Bipolar Affective disorder.

Bipolar affective disorder, or manic-depressive illness (MDI), is a common, severe, and persistent mental illness. This condition is a serious lifelong struggle and challenge.[1]
Signs and symptoms

Bipolar affective disorder is characterized by periods of deep, prolonged, and profound depression that alternate with periods of an excessively elevated or irritable mood known as mania.

Manic episodes are feature at least 1 week of profound mood disturbance, characterized by elation, irritability, or expansiveness (referred to as gateway criteria). At least 3 of the following symptoms must also be present[2] :

Hypomanic episodes are characterized by an elevated, expansive, or irritable mood of at least 4 consecutive days’ duration. At least 3 of the following symptoms are also present[2] :

Grandiosity or inflated self-esteem
Diminished need for sleep
Pressured speech
Racing thoughts or flight of ideas
Clear evidence of distractibility
Increased level of goal-focused activity at home, at work, or sexually
Engaging in activities with a high potential for painful consequences

Major depressive episodes are characterized as, for the same 2 weeks, the person experiences 5 or more of the following symptoms, with at least 1 of the symptoms being either a depressed mood or characterized by a loss of pleasure or interest[2] :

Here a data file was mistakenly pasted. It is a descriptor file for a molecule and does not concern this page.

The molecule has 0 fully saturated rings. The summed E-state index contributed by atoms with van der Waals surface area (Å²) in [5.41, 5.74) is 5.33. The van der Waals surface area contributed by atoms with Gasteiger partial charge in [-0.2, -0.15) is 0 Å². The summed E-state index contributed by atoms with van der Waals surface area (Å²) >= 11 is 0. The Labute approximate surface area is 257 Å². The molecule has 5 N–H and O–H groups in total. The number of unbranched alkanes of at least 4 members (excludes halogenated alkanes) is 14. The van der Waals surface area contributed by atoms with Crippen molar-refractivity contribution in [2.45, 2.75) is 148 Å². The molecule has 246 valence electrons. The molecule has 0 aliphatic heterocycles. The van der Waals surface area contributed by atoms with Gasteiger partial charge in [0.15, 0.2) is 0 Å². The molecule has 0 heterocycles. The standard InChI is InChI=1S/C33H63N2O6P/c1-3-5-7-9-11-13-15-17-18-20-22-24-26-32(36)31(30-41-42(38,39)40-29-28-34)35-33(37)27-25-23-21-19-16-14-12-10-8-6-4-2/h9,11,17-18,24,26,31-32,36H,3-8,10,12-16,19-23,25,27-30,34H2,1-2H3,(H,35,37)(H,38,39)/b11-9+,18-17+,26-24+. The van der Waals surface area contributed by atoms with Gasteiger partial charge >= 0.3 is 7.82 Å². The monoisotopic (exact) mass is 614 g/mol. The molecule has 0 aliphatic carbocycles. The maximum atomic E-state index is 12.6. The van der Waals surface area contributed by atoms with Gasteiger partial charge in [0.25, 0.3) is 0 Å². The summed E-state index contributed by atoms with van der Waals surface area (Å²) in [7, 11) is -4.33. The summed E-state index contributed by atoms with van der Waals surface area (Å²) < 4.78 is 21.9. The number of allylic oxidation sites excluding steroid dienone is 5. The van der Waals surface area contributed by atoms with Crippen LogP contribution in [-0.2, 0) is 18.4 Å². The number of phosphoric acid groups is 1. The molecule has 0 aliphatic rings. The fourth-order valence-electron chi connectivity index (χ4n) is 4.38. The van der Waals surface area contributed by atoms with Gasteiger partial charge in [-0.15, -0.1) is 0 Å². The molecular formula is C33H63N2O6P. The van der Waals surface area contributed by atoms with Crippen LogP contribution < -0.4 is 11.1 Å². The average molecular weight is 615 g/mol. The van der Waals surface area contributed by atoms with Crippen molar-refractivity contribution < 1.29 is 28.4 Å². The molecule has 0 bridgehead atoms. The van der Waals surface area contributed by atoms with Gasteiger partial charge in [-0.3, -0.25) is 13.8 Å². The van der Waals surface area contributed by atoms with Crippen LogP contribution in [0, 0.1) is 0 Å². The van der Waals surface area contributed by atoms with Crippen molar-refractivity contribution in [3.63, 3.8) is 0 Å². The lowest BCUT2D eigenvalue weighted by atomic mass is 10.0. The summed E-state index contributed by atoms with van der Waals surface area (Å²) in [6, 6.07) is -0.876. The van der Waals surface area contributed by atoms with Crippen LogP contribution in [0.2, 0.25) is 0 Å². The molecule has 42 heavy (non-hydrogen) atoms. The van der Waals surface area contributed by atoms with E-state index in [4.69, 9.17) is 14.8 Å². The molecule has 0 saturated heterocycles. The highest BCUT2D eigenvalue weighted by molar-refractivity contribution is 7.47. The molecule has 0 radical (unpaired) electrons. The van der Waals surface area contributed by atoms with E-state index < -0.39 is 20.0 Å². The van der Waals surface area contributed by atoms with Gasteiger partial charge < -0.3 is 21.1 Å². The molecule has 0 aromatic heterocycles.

Depressed mood
Markedly diminished pleasure or interest in nearly all activities
Significant weight loss or gain or significant loss or increase in appetite
Hypersomnia or insomnia
Psychomotor retardation or agitation
Loss of energy or fatigue
Feelings of worthlessness or excessive guilt
Decreased concentration ability or marked indecisiveness
Preoccupation with death or suicide; patient has a plan or has attempted suicide

See Clinical Presentation for more detail.
Diagnosis

Examination of patients with suspected bipolar affective disorder includes evaluation using the Mental Status Examination as well as assessment of the following:

Appearance
Affect/mood
Thought content
Perception
Suicide/self-destruction
Homicide/violence/aggression
Judgment/insight
Cognition
Physical health

Testing

Although bipolar disorder is diagnosed based on the patient’s history and clinical course, laboratory studies may be necessary to rule out other potential causes of the patient’s signs and symptoms as well as to have baseline results before administering certain medications.

Laboratory tests that may be helpful include the following:

CBC count
ESR levels
Fasting glucose levels
Electrolyte levels
Protein levels
Thyroid hormone levels
Creatinine and blood urea nitrogen levels
Liver and lipid panel
Substance and alcohol screening

Depending on the patient’s presentation, other laboratory tests may be indicated, which may include the following:

Urinary copper levels
Antinuclear antibody testing
HIV testing
VDRL testing

Electrocardiography is important in elderly patients and before antidepressant therapy. Electroencephalography and/or MRI may be appropriate for selected patients.

The treatment of bipolar affective disorder is directly related to the phase of the episode (ie, depression or mania) and the severity of that phase, and it may involve a combination of psychotherapy and medication. Always evaluate patients with mania, hypomania, or mixed episode, and those with bipolar depression, for suicidality, acute or chronic psychosis, or other unstable or dangerous conditions.[3

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